Kershaw's five scoreless innings lowered his ERA to 2.30, making him the third different ERA leader of the day. Kershaw struck out five and has 236 for the season, also No. 1.
Will that add up to a Cy Young award?
"He makes a pretty good case for himself every time out," Mattingly said. "If not the best pitcher in baseball or in the NL this year, he's got to be right there. You really can't get much better than the way he's thrown the ball."
RHP Kenley Jansen gave up two hits, which he hadn't done in an outing since May 23. He also gave up a run, which is rare. But he also struck out the side and recorded his fourth save of the season. Jansen has 83 strikeouts in 48 innings, an average of 15.6 per nine innings.
CF Matt Kemp drove in a run for the third consecutive game with an RBI single in the first inning. He later walked in the eighth and stole his 39th base of the season. That put him in position to score on Aaron Miles' single, which proved to be the difference in the game. Kemp's 110 RBI are two behind Ryan Howard's 112. He's at 99 runs scored, too.
RF Andre Ethier underwent a 35-minute arthroscopic procedure Wednesday to clean up the wear and tear behind his right kneecap. The surgery went as expected, and Ethier will begin his rehab within a week. The rehab will take place in Arizona, and he is expected to need 6-8 weeks to recover.
LHP Clayton Kershaw learned, with near certainty, when his first start of 2012 will be—since he'll no doubt be the Dodgers' Opening Day starter. The Dodgers/Kershaw will open at San Diego on April 5, 2012.
LHP Chris Reed, the Dodgers' first-round pick in June, allowed one run in five innings Tuesday as high-A Rancho Cucamonga was defeated 1-0 by Lake Elsinore and eliminated from the Cal League playoffs. Reed, a late signee, is being converted from closer at Stanford to starter. The five innings was a season high, and he struck out seven.
By The Numbers: 225,000—Amount per month, in dollars, that Frank McCourt will continue paying his ex-wife Jamie McCourt in spousal support. Attorneys negotiated a deal so the additional $412,159 in mortgages from six homes and a condominium will come from an account created after the sale of a home near the Playboy Mansion. The couple plans to sell additional property as well. Superior Court Judge Scott Gordon said that until the Dodgers are out of bankruptcy, the team can't be sold. The court case to determine whether the team is Frank's or community property will take place during the 2012 season.
Quote To Note: "He looks like he's starting to relax a little bit. Hits always help. You get a couple hits you just feel better, and that's what you're looking for with Jerry and all the young guys. You want them to take that breath. … Sometimes it's probably good for them to get a little tired and battle when they're not all jacked up, when they can just relax and play." —Manager Don Mattingly, on the improved hitting of rookie Jerry Sands. Upon his return from the minors, Sands was 1-for-14. Since then, he had three hits Monday, reached base all four times Tuesday, and went 1-for-4 Wednesday.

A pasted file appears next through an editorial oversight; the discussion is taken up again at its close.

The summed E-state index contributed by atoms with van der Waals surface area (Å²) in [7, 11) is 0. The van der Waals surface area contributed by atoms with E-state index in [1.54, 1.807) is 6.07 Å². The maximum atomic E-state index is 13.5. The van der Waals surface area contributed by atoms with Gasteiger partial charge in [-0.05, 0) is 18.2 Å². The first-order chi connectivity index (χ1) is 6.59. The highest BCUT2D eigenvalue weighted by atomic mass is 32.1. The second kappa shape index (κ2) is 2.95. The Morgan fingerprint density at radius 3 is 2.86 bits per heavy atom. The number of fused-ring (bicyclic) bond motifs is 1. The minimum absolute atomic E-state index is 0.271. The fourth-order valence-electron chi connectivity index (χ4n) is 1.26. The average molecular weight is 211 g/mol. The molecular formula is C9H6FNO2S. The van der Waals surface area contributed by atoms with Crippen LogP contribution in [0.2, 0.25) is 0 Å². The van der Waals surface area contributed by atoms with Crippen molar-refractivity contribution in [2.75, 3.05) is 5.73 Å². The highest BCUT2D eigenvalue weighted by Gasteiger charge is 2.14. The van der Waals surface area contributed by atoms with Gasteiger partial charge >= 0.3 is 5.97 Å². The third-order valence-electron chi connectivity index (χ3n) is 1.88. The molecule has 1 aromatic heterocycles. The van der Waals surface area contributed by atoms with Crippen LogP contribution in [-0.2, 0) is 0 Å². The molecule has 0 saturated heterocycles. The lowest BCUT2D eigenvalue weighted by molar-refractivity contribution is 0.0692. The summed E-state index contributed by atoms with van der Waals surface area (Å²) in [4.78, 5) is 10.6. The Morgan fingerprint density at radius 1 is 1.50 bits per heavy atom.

RF Andre Ethier (sore right knee) was shut down for the season Sept. 8. He underwent arthroscopic knee surgery on Sept. 14 and figures to need about 6-8 weeks of rehab. He is expected to be ready for spring training.
RHP Jonathan Broxton (bone bruise on right elbow) went on the 15-day disabled list retroactive to May 4. He threw a bullpen session June 7. He made rehab appearances on June 21 and 23 for Class AAA Albuquerque, but he felt tightness in his elbow when playing catch June 25, and he was shut down from throwing. He was cleared to begin a throwing program in early August. Broxton threw off a mound for the first time Sept. 12, but he won't have enough time to return to action this season.
INF Juan Uribe (abdominal strain) went on the 15-day disabled list retroactive to July 24 with what originally was called a left hip strain. Uribe was taking batting practice every day in mid-August, but he hadn't improved enough to be able to run the bases. He got a cortisone shot to numb his left hip. He underwent season-ending surgery Sept. 7 to repair a sports hernia.
RHP Rubby De La Rosa (sprained ulnar collateral ligament in right elbow) went on the 15-day disabled list Aug. 1. He underwent season-ending Tommy John surgery Aug. 9.
RHP Jon Garland (right shoulder inflammation) went on the 15-day disabled list retroactive to June 2. He played catch June 21 but had to shut it down quickly. He underwent season-ending surgery during the All-Star break and began his rehab.
RHP Vicente Padilla (right radial nerve irritation, sore neck) went on the 15-day disabled list May 14 due to the arm injury. He began a rehab assignment with Class A Rancho Cucamonga on May 29, but he was shut down in early June due to a neck ailment. He underwent neck surgery June 16, and he likely will miss the rest of the season. He was transferred to the 60-day DL on Sept. 6.